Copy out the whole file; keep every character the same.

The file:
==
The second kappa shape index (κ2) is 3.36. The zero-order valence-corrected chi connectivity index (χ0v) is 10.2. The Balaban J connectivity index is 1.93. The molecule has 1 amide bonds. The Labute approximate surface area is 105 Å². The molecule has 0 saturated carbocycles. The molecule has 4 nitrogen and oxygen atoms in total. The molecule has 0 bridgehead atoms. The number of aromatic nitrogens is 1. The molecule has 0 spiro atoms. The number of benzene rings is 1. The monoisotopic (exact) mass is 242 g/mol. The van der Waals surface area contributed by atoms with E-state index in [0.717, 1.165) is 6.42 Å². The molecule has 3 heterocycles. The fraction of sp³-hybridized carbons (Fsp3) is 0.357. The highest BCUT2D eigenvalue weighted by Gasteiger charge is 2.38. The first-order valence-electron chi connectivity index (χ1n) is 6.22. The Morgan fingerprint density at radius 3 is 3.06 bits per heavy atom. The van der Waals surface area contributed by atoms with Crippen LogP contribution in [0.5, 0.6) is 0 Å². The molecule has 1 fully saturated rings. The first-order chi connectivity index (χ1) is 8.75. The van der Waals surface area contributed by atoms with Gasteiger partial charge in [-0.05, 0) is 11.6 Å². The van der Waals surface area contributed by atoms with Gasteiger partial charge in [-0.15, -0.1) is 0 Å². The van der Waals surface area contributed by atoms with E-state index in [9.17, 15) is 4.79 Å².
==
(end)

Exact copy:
The second kappa shape index (κ2) is 3.36. The zero-order valence-corrected chi connectivity index (χ0v) is 10.2. The Balaban J connectivity index is 1.93. The molecule has 1 amide bonds. The Labute approximate surface area is 105 Å². The molecule has 0 saturated carbocycles. The molecule has 4 nitrogen and oxygen atoms in total. The molecule has 0 bridgehead atoms. The number of aromatic nitrogens is 1. The molecule has 0 spiro atoms. The number of benzene rings is 1. The monoisotopic (exact) mass is 242 g/mol. The van der Waals surface area contributed by atoms with E-state index in [0.717, 1.165) is 6.42 Å². The molecule has 3 heterocycles. The fraction of sp³-hybridized carbons (Fsp3) is 0.357. The highest BCUT2D eigenvalue weighted by Gasteiger charge is 2.38. The first-order valence-electron chi connectivity index (χ1n) is 6.22. The Morgan fingerprint density at radius 3 is 3.06 bits per heavy atom. The van der Waals surface area contributed by atoms with Crippen LogP contribution in [0.5, 0.6) is 0 Å². The molecule has 1 fully saturated rings. The first-order chi connectivity index (χ1) is 8.75. The van der Waals surface area contributed by atoms with Gasteiger partial charge in [-0.05, 0) is 11.6 Å². The van der Waals surface area contributed by atoms with Gasteiger partial charge in [-0.15, -0.1) is 0 Å². The van der Waals surface area contributed by atoms with E-state index in [9.17, 15) is 4.79 Å².